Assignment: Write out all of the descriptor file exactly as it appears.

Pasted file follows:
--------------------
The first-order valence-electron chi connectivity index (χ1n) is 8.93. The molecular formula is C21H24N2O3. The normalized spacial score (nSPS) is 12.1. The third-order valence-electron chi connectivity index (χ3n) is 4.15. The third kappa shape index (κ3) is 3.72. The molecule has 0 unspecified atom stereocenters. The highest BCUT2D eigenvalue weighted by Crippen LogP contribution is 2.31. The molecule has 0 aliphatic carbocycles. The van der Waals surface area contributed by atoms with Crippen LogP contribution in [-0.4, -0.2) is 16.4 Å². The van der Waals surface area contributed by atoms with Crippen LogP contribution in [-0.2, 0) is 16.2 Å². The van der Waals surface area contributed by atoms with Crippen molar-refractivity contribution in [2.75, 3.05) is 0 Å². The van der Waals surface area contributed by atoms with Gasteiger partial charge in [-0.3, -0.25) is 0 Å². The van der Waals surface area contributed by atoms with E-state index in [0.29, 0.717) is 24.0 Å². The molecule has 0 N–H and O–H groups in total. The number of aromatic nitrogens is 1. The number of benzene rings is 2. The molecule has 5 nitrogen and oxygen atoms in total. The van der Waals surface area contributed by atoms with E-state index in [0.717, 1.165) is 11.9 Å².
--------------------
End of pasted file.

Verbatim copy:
The first-order valence-electron chi connectivity index (χ1n) is 8.93. The molecular formula is C21H24N2O3. The normalized spacial score (nSPS) is 12.1. The third-order valence-electron chi connectivity index (χ3n) is 4.15. The third kappa shape index (κ3) is 3.72. The molecule has 0 unspecified atom stereocenters. The highest BCUT2D eigenvalue weighted by Crippen LogP contribution is 2.31. The molecule has 0 aliphatic carbocycles. The van der Waals surface area contributed by atoms with Crippen LogP contribution in [-0.4, -0.2) is 16.4 Å². The van der Waals surface area contributed by atoms with Crippen LogP contribution in [-0.2, 0) is 16.2 Å². The van der Waals surface area contributed by atoms with Crippen molar-refractivity contribution in [2.75, 3.05) is 0 Å². The van der Waals surface area contributed by atoms with Gasteiger partial charge in [-0.3, -0.25) is 0 Å². The van der Waals surface area contributed by atoms with E-state index in [0.29, 0.717) is 24.0 Å². The molecule has 0 N–H and O–H groups in total. The number of aromatic nitrogens is 1. The number of benzene rings is 2. The molecule has 5 nitrogen and oxygen atoms in total. The van der Waals surface area contributed by atoms with E-state index in [0.717, 1.165) is 11.9 Å².